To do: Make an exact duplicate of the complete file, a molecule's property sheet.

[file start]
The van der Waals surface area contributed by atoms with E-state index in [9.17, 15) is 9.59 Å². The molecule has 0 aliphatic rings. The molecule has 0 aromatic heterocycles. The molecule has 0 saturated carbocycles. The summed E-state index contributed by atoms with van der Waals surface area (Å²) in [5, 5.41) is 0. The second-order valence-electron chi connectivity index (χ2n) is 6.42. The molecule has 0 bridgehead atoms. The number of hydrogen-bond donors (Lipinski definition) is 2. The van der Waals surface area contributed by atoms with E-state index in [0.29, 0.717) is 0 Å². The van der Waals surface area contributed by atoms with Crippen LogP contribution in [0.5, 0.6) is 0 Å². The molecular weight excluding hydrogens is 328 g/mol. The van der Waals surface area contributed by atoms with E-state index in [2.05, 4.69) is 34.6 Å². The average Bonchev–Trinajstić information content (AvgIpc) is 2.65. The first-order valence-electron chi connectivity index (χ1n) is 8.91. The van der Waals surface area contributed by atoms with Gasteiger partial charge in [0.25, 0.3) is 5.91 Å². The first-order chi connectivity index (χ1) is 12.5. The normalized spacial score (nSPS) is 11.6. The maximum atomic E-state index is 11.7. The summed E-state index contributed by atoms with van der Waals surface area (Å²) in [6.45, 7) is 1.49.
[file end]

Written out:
The van der Waals surface area contributed by atoms with E-state index in [9.17, 15) is 9.59 Å². The molecule has 0 aliphatic rings. The molecule has 0 aromatic heterocycles. The molecule has 0 saturated carbocycles. The summed E-state index contributed by atoms with van der Waals surface area (Å²) in [5, 5.41) is 0. The second-order valence-electron chi connectivity index (χ2n) is 6.42. The molecule has 0 bridgehead atoms. The number of hydrogen-bond donors (Lipinski definition) is 2. The van der Waals surface area contributed by atoms with E-state index in [0.29, 0.717) is 0 Å². The van der Waals surface area contributed by atoms with Crippen LogP contribution in [0.5, 0.6) is 0 Å². The molecular weight excluding hydrogens is 328 g/mol. The van der Waals surface area contributed by atoms with E-state index in [2.05, 4.69) is 34.6 Å². The average Bonchev–Trinajstić information content (AvgIpc) is 2.65. The first-order valence-electron chi connectivity index (χ1n) is 8.91. The van der Waals surface area contributed by atoms with Gasteiger partial charge in [0.25, 0.3) is 5.91 Å². The first-order chi connectivity index (χ1) is 12.5. The normalized spacial score (nSPS) is 11.6. The maximum atomic E-state index is 11.7. The summed E-state index contributed by atoms with van der Waals surface area (Å²) in [6.45, 7) is 1.49.